The Guardian has details of a dispute in Devon caused by the decision of a multi-academy trust, which is now running a group of local primary schools and the local secondary school, to make some year groups from two primary schools travel several miles for lessons in another school in the trust. Despite widespread objections from parents and the local parish council, it seems there is little they can do to to change the policy as the trust does not, apparently, even have to consult them. Here are some extracts from the Guardian…
[Janet] May [a parent], who lives in the picturesque Devon village of Lapford, is at the forefront of a dispute which critics say illustrates the power the government has given to academy chains across England to take major decisions over the future of schools, in effect over the heads of local communities.
Parents at Lapford community primary school, which sits in rolling countryside between Exeter and Barnstaple, have been fighting a decision by the multi-academy trust now running it to have its year 6 pupils educated eight miles away at another of its schools.
They worry that, from September, their children will face a lengthy round trip to school every day, that pupils will have to change school twice in two years and thus that the village school may become unpopular with families, putting, they fear, the school’s long-term future at risk.
They have collected a 370-signature petition against the plans – quite a feat in a village of 250 homes – and parents also have the parish council firmly behind them. But there seems little they can do, with the trust not even, it seems, legally required to consult them.
It was only in January last year that Lapford opted to join the Chulmleigh Academy Trust, a multi-academy group formed of three other small primaries and the local secondary school, Chulmleigh community college. At the time, May says, parents were enthusiastic, especially as 56-pupil Lapford had faced an uncertain financial future under Devon county council.
But optimism quickly turned to concern as the academy trust, headed by Mike Johnson, who is principal of Chulmleigh community college, came forward with plans last summer to have older pupils at another of the trust’s primaries, East Worlington school, taught at Lapford four mornings a week, with Lapford pupils travelling to East Worlington on Fridays from last September…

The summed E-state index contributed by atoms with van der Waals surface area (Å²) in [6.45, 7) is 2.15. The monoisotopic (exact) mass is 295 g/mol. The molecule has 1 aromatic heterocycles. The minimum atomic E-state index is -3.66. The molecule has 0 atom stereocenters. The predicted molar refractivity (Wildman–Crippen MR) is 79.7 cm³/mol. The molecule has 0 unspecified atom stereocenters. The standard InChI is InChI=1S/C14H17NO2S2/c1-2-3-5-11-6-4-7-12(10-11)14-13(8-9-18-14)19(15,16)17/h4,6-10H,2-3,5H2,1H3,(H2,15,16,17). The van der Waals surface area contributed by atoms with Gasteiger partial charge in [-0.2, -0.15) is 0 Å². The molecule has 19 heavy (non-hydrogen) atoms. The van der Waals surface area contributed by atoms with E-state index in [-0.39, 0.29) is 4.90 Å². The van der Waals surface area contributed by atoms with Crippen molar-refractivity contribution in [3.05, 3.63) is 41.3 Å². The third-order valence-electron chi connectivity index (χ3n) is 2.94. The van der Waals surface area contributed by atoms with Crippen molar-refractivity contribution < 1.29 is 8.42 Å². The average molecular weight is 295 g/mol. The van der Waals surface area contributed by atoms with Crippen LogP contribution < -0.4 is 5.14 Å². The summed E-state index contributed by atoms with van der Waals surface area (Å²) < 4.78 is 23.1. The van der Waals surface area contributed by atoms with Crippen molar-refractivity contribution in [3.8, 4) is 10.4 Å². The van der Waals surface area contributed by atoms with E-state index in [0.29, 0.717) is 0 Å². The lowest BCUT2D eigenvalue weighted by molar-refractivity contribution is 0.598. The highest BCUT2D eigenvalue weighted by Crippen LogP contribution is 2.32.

Two weeks ago, the trust decided to press on with its plans, rejecting Lapford parents’ alternative for all Lapford pupils to be taught there by two full-time and one half-time teacher, and with parents volunteering to help out.
Although Johnson says the trust has spent many hours responding to parents’ concerns and answering questions, it seems that it has no legal responsibility to do so. When parents complained to the Department for Education, they were told: “There is no statutory requirement for the academy trust to carry out consultation on the restructuring”.
In this multi-academy trust, there is no individual governing body for each school, and no formal representation for Lapford among the trust’s decision-making directors.
More (including an example from Lincolnshire) at: Academy chains decide where children go to school
Are you a parent, teacher or governor experiencing something like this elsewhere? Are the trust right to be able to make decisions like this, even against local wishes, if the best interests of children are being served? Is it necessarily just an academy situation or might the same happen (or already be happening) in other kinds of schools groups, federations or trusts? Please share in the comments below, on Twitter or by using this form